A popular fork of Popcorn Time, the service that allowed users to stream both TV shows and movies without having to download them via BitTorrent first, appears to be back online, although not quite in its original form.
When Popcorn Time first made an appearance, it was quickly labelled as the “Netflix of Torrents,” and soon enough, it found itself on the wrong end of attention from anti-piracy outfit MPAA. Late in 2015, the original Popcorn Time fork was shut down, although some alternatives have been popping up in its place.
Now, though, it appears that the original Popcorn Time fork is back, and while it again allows the streaming of torrents in a way that rivals Netflix for ease of use, there is more to this resurrection story than meets the eye.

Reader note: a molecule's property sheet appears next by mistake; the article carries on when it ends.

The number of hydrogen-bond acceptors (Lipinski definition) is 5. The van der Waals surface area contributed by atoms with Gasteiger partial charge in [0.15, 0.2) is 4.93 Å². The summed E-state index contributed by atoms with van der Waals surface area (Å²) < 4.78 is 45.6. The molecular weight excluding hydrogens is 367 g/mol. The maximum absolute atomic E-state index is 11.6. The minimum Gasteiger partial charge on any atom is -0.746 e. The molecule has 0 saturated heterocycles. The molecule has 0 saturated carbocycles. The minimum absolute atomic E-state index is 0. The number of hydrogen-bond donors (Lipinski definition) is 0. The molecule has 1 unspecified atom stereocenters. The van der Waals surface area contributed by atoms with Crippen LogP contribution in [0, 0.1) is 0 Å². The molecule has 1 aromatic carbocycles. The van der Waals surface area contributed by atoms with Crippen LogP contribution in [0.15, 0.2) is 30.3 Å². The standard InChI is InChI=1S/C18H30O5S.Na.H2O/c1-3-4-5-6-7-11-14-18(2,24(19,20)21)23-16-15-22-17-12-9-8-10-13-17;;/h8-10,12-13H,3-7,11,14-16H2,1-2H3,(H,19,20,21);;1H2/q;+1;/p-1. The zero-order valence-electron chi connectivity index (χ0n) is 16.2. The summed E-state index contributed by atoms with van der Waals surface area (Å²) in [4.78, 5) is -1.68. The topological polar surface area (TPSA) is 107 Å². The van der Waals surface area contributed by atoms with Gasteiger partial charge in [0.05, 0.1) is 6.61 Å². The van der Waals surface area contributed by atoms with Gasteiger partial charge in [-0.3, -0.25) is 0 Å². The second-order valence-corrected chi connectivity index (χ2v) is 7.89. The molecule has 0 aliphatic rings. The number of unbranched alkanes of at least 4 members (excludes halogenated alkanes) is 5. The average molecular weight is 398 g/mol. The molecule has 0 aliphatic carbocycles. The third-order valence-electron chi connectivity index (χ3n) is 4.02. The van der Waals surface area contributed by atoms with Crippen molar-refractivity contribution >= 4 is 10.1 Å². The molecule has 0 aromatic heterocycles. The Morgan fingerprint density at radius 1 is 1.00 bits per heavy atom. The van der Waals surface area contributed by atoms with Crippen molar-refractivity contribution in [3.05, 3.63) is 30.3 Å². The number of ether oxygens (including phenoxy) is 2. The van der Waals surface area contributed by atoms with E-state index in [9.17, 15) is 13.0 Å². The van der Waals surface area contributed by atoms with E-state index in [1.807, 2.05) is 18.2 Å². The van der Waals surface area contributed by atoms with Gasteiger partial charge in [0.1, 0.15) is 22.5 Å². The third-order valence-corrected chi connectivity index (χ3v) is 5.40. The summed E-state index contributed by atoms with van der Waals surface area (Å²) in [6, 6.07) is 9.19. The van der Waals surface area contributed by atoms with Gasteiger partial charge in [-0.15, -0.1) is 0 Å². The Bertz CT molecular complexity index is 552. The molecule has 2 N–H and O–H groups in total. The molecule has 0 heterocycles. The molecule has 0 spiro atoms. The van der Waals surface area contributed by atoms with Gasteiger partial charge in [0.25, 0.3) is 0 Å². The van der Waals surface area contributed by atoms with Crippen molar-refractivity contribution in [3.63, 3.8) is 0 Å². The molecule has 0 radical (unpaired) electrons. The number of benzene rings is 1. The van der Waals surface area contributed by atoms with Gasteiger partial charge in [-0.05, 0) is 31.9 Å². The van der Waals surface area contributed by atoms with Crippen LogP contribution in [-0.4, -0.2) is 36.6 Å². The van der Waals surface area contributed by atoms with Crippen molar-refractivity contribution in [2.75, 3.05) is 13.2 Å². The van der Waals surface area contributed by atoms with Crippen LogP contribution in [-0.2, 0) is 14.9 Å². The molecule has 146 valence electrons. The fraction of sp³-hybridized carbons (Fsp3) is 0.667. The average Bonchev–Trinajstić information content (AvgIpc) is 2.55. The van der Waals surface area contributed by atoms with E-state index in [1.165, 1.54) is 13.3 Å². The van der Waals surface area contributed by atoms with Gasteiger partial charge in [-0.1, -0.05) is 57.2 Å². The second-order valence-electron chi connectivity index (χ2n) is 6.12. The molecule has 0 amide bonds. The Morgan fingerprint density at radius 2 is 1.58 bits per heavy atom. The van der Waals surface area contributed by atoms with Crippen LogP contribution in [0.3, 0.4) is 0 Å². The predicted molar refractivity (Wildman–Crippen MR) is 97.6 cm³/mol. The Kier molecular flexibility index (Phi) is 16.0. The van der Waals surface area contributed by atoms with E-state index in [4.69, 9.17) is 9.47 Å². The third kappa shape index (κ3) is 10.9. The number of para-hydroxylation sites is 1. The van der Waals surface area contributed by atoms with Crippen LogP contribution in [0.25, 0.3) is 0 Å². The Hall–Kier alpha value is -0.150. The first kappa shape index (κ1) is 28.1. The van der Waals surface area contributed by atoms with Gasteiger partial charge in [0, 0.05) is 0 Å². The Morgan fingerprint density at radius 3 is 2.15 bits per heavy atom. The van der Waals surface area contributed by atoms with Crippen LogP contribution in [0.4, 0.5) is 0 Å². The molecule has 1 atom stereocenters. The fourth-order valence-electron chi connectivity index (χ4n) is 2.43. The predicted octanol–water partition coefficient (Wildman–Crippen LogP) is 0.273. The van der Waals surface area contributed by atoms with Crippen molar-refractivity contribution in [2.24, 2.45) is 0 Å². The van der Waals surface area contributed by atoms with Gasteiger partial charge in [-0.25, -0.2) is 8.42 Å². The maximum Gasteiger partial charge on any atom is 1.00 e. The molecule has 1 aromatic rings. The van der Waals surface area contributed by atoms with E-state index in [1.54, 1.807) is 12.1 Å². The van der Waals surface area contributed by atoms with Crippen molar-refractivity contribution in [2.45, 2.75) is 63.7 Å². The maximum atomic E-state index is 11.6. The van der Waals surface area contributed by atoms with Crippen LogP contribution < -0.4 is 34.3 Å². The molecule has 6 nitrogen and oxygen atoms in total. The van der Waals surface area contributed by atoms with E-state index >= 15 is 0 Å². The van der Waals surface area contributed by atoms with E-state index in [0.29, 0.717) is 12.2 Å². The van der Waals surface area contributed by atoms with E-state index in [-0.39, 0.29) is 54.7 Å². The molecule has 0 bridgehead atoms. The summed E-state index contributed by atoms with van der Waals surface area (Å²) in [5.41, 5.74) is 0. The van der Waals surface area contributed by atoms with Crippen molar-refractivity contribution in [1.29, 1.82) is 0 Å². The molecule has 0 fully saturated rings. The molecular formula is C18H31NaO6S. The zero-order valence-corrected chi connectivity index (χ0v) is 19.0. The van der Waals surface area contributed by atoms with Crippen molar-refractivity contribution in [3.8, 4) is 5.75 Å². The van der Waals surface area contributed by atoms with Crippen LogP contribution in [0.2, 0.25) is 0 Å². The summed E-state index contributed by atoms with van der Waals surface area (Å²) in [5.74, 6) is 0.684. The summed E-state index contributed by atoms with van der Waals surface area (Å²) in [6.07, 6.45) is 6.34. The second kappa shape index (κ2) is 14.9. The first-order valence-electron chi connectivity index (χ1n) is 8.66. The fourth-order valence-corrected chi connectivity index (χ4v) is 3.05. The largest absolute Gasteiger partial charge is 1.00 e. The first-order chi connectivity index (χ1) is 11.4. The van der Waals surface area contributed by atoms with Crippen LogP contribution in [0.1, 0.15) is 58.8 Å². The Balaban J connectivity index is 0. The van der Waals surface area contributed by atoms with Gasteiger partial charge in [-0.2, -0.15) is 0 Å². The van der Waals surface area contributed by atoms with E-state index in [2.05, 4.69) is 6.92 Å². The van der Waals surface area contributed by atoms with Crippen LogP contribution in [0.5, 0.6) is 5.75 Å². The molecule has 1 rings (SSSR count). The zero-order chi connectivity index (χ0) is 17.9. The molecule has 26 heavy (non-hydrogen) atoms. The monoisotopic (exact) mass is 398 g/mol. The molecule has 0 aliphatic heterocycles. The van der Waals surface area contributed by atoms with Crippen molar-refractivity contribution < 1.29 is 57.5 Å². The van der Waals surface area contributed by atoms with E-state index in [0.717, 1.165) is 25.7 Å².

The revived version, originally hosted on popcorntime.io, has found a new home at popcorntime.sh, and this time around, appears to be running code based on the “legal” Popcorn Time spin-off known as Butter. There have been no other significant changes to the experience that have been found so far. There have, however, been some interesting, and arguably, troubling changes under the hood.
As noted by TorrentFreak, the MPAA is indirectly responsible for this surprise revival. As it turns out, the fork uses code from a domain whose four nameservers are now owned by the MPAA after their legal win in Canada. Nobody at this stage is suggesting that the MPAA is behind the revival of the original Popcorn Time, but no one else seems to have claimed responsibility for the act either.
At this point, it may be worth noting that the original popcorntime.io development team says it has had nothing to do with the newly revived version, despite the fact that the new variant seems to have been signed with the same private keys as the original fork. It only makes sense for anyone involved in the project to distance themselves from it, though, considering the history of legal action against the service.
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